Although Texas Rep. Bill Flores won a hard-fought battle Tuesday to lead the Republican Study Committee (RSC), the infighting over the future of that influential conservative group may be far from over.
Flores defeated Rep. Mick Mulvaney of Virginia by an 84-57 margin on the second ballot to become the new chairman of the RSC, which has long functioned as both a research group for House conservatives and a de facto lobby that can put pressure on Republican leaders not to stray from conservative principles.
But now, some conservatives charge, allies of House Speaker John Boehner have effectively neutered the organization by engineering Flores' election.
During the campaign,
Mulvaney highlighted his willingness to stand up to Boehner and other members of the Republican leadership as a key reason to support him.
Mulvaney, the National Journal reported, "had implied Flores would be a shill for leadership and promised that under his own stewardship, the group could cause problems for Speaker John Boehner and his team."
After the RSC election,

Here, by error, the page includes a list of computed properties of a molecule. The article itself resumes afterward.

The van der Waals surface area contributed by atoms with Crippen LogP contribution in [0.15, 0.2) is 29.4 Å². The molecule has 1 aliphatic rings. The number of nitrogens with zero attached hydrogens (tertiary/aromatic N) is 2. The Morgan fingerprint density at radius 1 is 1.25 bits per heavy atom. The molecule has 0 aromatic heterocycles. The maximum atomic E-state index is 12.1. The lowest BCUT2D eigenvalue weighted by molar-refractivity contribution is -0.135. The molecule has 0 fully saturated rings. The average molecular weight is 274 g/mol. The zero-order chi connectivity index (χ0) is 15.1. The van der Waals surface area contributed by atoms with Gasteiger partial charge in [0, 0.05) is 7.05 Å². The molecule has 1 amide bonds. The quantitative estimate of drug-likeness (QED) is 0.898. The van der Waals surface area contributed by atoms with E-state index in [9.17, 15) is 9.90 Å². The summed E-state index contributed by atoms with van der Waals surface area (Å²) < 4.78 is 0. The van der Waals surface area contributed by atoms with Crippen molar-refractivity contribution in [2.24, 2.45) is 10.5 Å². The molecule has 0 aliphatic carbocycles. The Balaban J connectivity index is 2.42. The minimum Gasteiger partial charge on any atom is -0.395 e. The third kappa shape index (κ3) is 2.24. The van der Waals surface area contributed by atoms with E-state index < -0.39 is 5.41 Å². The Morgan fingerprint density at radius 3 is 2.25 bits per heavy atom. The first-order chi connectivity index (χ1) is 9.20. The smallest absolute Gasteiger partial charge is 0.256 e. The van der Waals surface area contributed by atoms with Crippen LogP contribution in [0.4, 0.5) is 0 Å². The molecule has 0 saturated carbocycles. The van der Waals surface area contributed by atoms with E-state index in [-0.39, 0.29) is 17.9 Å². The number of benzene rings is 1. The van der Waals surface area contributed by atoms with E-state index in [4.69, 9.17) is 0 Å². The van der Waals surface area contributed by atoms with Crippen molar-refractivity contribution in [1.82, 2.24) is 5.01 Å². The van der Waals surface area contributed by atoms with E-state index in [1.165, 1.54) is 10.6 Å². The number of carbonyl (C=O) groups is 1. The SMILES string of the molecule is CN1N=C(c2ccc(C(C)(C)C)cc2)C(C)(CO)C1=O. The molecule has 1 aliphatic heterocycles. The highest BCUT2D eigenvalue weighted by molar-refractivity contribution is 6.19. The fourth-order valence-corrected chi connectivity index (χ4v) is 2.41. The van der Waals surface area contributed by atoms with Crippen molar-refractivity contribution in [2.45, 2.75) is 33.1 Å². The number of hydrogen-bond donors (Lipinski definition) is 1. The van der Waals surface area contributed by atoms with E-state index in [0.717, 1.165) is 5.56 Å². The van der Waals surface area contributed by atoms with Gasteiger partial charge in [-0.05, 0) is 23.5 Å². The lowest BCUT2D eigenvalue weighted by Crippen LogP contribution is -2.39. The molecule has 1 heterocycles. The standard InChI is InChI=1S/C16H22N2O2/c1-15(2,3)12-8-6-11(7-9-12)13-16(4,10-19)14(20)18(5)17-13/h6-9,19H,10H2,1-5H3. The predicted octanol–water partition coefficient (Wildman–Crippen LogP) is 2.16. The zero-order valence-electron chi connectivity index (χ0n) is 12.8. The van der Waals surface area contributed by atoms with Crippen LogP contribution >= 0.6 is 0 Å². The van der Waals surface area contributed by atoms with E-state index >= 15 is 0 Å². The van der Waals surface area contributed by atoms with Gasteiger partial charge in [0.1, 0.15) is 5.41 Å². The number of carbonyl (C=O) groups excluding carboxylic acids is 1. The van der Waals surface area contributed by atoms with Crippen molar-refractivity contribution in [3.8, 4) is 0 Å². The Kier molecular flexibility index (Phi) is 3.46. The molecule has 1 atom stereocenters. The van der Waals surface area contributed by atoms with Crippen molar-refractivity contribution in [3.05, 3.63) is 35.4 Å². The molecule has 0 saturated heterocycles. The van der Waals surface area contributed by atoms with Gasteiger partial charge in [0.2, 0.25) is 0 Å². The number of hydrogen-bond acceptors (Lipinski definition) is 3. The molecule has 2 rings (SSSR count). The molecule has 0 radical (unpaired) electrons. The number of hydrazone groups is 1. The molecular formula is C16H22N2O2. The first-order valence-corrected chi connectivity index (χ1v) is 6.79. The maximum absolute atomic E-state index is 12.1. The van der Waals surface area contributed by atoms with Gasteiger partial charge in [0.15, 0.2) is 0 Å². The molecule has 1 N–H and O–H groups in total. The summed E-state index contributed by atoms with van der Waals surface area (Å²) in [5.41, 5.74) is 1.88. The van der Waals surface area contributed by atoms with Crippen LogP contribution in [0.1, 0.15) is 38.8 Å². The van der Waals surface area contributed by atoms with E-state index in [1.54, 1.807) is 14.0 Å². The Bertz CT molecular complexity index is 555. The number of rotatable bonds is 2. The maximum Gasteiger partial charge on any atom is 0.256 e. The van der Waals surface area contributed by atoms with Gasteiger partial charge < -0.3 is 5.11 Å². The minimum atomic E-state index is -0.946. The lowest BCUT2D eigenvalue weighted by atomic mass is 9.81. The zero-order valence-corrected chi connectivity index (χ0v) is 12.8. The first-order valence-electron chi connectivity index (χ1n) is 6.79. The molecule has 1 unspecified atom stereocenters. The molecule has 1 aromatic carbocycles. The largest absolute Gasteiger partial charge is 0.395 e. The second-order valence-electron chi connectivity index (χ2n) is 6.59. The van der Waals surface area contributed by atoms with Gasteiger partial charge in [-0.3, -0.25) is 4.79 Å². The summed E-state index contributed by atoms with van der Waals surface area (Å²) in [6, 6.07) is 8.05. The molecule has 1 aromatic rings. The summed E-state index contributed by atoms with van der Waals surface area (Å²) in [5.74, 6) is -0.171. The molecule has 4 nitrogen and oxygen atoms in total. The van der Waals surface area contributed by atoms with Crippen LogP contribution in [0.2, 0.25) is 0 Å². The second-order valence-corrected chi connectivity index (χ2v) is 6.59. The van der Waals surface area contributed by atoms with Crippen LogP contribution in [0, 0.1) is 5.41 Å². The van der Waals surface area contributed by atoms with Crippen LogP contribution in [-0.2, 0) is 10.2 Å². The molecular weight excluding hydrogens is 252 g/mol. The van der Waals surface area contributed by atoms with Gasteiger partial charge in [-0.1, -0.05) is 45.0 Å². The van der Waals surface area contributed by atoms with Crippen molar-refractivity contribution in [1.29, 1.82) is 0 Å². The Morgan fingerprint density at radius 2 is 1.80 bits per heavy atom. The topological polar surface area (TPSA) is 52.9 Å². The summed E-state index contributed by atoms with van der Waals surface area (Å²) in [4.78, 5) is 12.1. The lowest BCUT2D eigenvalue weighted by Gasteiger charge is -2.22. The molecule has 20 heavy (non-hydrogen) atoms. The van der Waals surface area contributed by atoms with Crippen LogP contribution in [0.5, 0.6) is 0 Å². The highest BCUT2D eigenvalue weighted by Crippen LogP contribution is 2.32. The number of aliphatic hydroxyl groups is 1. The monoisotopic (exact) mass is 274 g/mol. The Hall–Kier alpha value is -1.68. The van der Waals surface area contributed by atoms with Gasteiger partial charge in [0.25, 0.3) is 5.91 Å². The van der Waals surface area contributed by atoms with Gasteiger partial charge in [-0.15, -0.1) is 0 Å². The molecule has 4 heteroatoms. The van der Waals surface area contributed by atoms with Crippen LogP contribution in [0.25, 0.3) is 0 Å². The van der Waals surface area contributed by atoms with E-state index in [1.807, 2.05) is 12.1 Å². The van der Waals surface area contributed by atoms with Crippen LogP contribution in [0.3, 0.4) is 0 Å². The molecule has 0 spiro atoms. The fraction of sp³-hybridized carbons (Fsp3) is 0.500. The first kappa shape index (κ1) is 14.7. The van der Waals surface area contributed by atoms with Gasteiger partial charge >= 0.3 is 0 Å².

GOP lawmakers clashed over whether the party leadership had intervened on behalf of Flores, who repeatedly emphasized that he was "not a bomb-thrower" and would have a more collegial approach in dealing with Boehner.
Rep. Raul Labrador of Idaho accused leadership of interfering on Flores' behalf. When asked whether he and some other Republicans would renounce their RSC membership, Labrador replied: "We'll see."
For his part, Flores accused Labrador of misrepresenting leadership's role in the RSC race.
"That's not true; that's a false statement," Flores said. "If they were doing it for me, I would know about it, but I didn't know anything about it."
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